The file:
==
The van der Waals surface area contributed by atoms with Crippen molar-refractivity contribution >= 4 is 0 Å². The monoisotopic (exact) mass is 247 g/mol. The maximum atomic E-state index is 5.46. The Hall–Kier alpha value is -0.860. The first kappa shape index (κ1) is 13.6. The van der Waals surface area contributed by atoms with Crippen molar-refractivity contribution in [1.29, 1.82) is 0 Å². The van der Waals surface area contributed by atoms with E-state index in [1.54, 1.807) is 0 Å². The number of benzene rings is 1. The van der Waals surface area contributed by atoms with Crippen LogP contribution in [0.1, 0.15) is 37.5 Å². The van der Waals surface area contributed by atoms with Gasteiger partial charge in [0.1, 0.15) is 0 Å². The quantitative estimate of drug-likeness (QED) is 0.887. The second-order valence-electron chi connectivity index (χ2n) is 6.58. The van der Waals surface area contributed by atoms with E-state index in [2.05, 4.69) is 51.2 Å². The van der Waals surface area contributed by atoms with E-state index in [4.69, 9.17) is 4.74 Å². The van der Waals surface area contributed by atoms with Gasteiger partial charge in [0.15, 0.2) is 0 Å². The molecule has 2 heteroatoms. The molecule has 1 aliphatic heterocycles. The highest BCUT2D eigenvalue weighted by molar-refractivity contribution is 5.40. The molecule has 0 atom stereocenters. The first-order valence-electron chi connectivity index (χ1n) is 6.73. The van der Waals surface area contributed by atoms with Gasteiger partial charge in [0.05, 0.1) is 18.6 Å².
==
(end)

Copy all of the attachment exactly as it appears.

The van der Waals surface area contributed by atoms with Crippen molar-refractivity contribution >= 4 is 0 Å². The monoisotopic (exact) mass is 247 g/mol. The maximum atomic E-state index is 5.46. The Hall–Kier alpha value is -0.860. The first kappa shape index (κ1) is 13.6. The van der Waals surface area contributed by atoms with Crippen molar-refractivity contribution in [1.29, 1.82) is 0 Å². The van der Waals surface area contributed by atoms with E-state index in [1.54, 1.807) is 0 Å². The number of benzene rings is 1. The van der Waals surface area contributed by atoms with Crippen LogP contribution in [0.1, 0.15) is 37.5 Å². The van der Waals surface area contributed by atoms with Gasteiger partial charge in [0.1, 0.15) is 0 Å². The quantitative estimate of drug-likeness (QED) is 0.887. The second-order valence-electron chi connectivity index (χ2n) is 6.58. The van der Waals surface area contributed by atoms with E-state index in [2.05, 4.69) is 51.2 Å². The van der Waals surface area contributed by atoms with E-state index in [4.69, 9.17) is 4.74 Å². The van der Waals surface area contributed by atoms with Gasteiger partial charge in [0.15, 0.2) is 0 Å². The molecule has 2 heteroatoms. The molecule has 1 aliphatic heterocycles. The highest BCUT2D eigenvalue weighted by molar-refractivity contribution is 5.40. The molecule has 0 atom stereocenters. The first-order valence-electron chi connectivity index (χ1n) is 6.73. The van der Waals surface area contributed by atoms with Gasteiger partial charge in [0.05, 0.1) is 18.6 Å².